An enquiry into the relationship between Differentiated Instruction and learner levels of engagement at university level

Student thesis: Master's Thesis


Individual learner differences are expected but are often only acknowledged by levels of ability, reflected in ability groupings. Teaching French to adults at a British University brings with it the need to acknowledge that individual learner differences far exceed levels of ability. Each learner brings with them different intrinsic and extrinsic motivations; different first and second languages; different language learning experiences; different interests and knowledge as well as aptitude for language learning to name but a few. These individual learner differences can affect learner engagement and if not considered responsively, could have negative effects on in-class engagement and course completion. Differentiated Instruction (DI), which first appeared in research in 1889, has since developed into a principle-based approach to teaching and learning that recommends teaching to each learner's level, needs, interests and learning preferences rather than a prescribed syllabus that disregards learners’ differences. This research enquiry has explored the application of DI in a University language course setting and investigated its effect on learners’ levels of engagement. Carried out using a small-scale action research (AR) study, it is rooted in my own teaching context, with me as teacher as researcher. Combining a cycle of action and reflection, the instruments for data collection have included participant pre-assessment questionnaire, class observations, teacher observer and participant interviews and questionnaires. The findings suggest that in acknowledging and responding to individual learner differences, especially interests, levels of learner engagement are positively affected. Although readiness and learning profile are more difficult to accurately determine, attempting to respond to them provides learners with greater choice of how they learn, how they demonstrate learning and to what level of challenge. Findings further suggest the pivotal role of the teacher to invest time and effort in not only understanding each learner but in developing one’s own teaching practice so that what we teach and how we teach truly makes a difference to learner engagement and language learning. It has been acknowledged that the small-scale nature of the study may have positively affected learner engagement and that further investigation with a typical class size needs to be carried out.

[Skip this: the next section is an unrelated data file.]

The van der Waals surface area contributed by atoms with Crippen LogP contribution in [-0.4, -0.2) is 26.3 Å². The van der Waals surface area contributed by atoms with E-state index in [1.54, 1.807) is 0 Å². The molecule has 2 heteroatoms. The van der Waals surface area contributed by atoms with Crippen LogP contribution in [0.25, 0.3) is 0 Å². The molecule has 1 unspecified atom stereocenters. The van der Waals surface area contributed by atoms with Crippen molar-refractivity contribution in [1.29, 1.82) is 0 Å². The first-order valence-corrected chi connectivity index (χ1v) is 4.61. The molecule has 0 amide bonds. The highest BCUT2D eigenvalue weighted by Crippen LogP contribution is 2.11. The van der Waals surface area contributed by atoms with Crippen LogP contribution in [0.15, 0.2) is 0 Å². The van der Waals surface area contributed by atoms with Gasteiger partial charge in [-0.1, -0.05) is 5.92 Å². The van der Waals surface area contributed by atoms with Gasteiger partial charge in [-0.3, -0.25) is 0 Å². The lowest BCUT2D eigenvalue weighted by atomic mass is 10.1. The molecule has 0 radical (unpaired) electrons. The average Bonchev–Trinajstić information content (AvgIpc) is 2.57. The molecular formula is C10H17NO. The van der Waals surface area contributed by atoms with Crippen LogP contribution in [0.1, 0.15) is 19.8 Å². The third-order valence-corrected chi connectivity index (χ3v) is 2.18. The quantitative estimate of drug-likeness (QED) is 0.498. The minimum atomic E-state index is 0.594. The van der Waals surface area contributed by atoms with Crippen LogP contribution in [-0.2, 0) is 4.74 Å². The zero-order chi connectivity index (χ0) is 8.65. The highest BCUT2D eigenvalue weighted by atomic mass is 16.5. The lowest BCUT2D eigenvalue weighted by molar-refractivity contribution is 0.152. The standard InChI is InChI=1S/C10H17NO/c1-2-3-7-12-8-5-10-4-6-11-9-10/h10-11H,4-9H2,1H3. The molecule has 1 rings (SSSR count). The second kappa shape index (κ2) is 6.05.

Date of Award7 Dec 2018
Original languageEnglish
Awarding Institution
  • University of Brighton
SupervisorPaul Slater (Supervisor)


  • Differentiated Instruction
  • individual learner differences
  • engagement
  • University Language Teaching

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